It is just not viable to go from the South Bay to OC/San Diego via rail, but this would open up that possibility. It also enables the rail connection to LAX from OC/San Diego. I don’t understand why this isn’t more obvious. Apparently NIMBYs are the problem in Norwalk.
Im so happy to see the East Santa Ana plan. I’ve gone through the area in Huntington Park, and it seems prime, especially at Long Beach blvd. This would be a very cool a worthwhile project!.
I agree. The ridership is definitely there and expanding the rail system would make for an easier more convenient way to move from one side of the county to the other.
“What structure is best?”
IMO, the current make up of Metro Board members is a too statist and subject to the whims of special interest groups such union lobbyists rather than the transit riders themselves.
Considering that Metro is heavily dependent on taxpayers to keep them running, LA County taxpayers are like “majority shareholders” of Metro. If so, shareholders (taxpayers) should be able to directly vote whom to represent them on the Metro Board.
Ideally the Metro Board districts should be divided into six regions of LA County, without gerrymandering or re-redistricting along political lines, and elected to 4 year terms with a 2 term limit.
If I can go further, is that in the best interest of taxpayers who do not wish to see Metro under government control forever and under taxpayer burden for a long time, Metro should also be allowed to gradually and partially privatize through a span of 20 years to the point where government/private stake becomes 60/40, in which investors who believe in mass transit can directly buy and invest in Metro stocks. One seat shall be reserved for election by investors, gradually gaining a seat to 4 seats when Metro control is 60/40 with government/private investors.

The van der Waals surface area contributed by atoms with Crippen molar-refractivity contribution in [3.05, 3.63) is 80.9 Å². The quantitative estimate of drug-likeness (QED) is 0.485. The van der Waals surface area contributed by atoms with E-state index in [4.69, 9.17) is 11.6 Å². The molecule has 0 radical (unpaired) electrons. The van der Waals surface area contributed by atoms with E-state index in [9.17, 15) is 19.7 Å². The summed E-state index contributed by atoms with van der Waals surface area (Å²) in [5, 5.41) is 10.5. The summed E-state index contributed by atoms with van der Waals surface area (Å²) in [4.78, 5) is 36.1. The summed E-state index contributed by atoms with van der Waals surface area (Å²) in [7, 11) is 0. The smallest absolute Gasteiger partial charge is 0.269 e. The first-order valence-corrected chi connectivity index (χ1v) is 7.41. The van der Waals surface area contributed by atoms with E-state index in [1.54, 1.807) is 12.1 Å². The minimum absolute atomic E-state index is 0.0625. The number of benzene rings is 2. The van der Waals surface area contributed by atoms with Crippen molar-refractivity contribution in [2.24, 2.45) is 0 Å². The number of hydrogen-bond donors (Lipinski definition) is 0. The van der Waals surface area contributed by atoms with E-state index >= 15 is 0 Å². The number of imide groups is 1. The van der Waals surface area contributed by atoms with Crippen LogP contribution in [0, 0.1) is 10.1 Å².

Does this means Metro is advocating raising Los Angeles sales tax?
Not advocating but studying the issue and asking cities and advocates across L.A. County for their opinions on what projects they would like in a long-range plan update and to possibly be funded by a sales tax measure. Staff will ultimately put forth a plan and then the Metro Board of Directors will decide whether to update the plan and take a sales tax measure to voters. That could take a variety of forms; the state bill gives Metro the authority to seek up to a half-cent sales tax increase. To emphasize: a sales tax measure could be in a variety of forms and also may not happen at all. Please stay tuned.
Editor, The Source
Interesting piece about building another southbound line within a couple of miles of the Blue Line and exploring new taxes to fund it. All the while those living on the westside must deal with grid lock almost 24/7. Perhaps we should change the way the MTA board is made up and directly elect its board members. Gee, we could put it on the same ballot as the proposed tax increase.
I agree! Anyone got the guts to start a petition?
It’s about time that the METRO Board become more friendly to those of us who actually ride. I, for one, am tired of politions telling me what they think I want. We need more say in how our tax dollars are spent. Please don’t get me wrong, the concels are great, but what good do they do if METRO is continually overiding their recomandations?
“I, for one, am tired of politions telling me what they think I want. We need more say in how our tax dollars are spent.”
Then stop voting for Democrats. You can’t blame anyone if you keep voting for the same party over and over again and what you want isn’t getting through. How has Democrats changed your life? Nothing. And certainly the GOP is no friend to mass transit either as they’re more friendly to oil industries and the status quo.
If everyone woke up that voting either Dems or GOP is voting the lesser of two evils, you all can stand to start voting third party, such as the Libertarian Party.